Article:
Agriculture Secretary Tom Vilsack is being asked to explain comments he made earlier this month regarding his position on antibiotic use in food-producing animals.

Rep. Louise Slaughter (D-NY) and Sen. Dianne Feinstein (D-CA) sent a letter Sept. 15 to Vilsack seeking clarification of remarks he made at a National Cattlemen’s Beef Association meeting.

Responding to a question about legislation Slaughter and Feinstein have proposed, Vilsack reportedly said the use of antibiotics in livestock production can’t be banned. “USDA’s public position is, and always has been, that antibiotics need to be used judiciously, and we believe they already are,” he said as reported by Food Safety News.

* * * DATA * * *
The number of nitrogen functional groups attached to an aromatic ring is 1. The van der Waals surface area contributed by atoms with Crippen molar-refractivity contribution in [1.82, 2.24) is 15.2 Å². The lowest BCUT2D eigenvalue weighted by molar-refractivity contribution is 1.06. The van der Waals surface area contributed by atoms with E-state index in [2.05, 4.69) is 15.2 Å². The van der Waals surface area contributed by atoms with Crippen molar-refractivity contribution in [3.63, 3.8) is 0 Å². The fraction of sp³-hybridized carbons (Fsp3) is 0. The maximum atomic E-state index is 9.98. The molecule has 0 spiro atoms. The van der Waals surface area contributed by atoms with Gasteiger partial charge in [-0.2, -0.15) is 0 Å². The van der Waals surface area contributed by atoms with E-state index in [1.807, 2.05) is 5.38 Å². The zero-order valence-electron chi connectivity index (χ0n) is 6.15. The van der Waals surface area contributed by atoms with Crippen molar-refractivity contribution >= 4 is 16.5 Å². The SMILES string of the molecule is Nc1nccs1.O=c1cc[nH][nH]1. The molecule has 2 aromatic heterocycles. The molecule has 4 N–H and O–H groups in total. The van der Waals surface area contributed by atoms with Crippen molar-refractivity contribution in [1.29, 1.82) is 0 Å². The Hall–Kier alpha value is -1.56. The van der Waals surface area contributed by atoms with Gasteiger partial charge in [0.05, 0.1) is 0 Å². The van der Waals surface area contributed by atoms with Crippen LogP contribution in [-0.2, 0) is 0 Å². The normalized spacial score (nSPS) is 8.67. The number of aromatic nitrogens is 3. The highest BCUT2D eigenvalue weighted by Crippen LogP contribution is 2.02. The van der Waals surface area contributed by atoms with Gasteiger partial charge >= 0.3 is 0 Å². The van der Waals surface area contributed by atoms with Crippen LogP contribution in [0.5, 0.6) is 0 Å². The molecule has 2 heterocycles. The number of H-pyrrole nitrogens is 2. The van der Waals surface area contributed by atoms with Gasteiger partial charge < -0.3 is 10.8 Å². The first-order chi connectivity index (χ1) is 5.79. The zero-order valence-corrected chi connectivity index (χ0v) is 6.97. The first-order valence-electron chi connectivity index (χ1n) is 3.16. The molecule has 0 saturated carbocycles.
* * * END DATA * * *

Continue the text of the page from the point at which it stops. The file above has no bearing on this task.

The congresswomen explain that Vilsack’s comments represent a common claim that their legislation, Preservation of Antibiotics for Medical Treatment Act, introduced in 2009, would ban antibiotics used in agriculture. Instead, the bill would gradually phase out the use of seven antibiotics that are critical in human medicine.

USDA issued this response: “USDA believes that antibiotics should be used judiciously to slow the development of resistance in animals. USDA believes livestock producers are good stewards, use antibiotics judiciously, but there are some bad actors, and continued use can develop resistance. USDA wants to be a partner with Congress, producers and other federal partners to address this important issue.”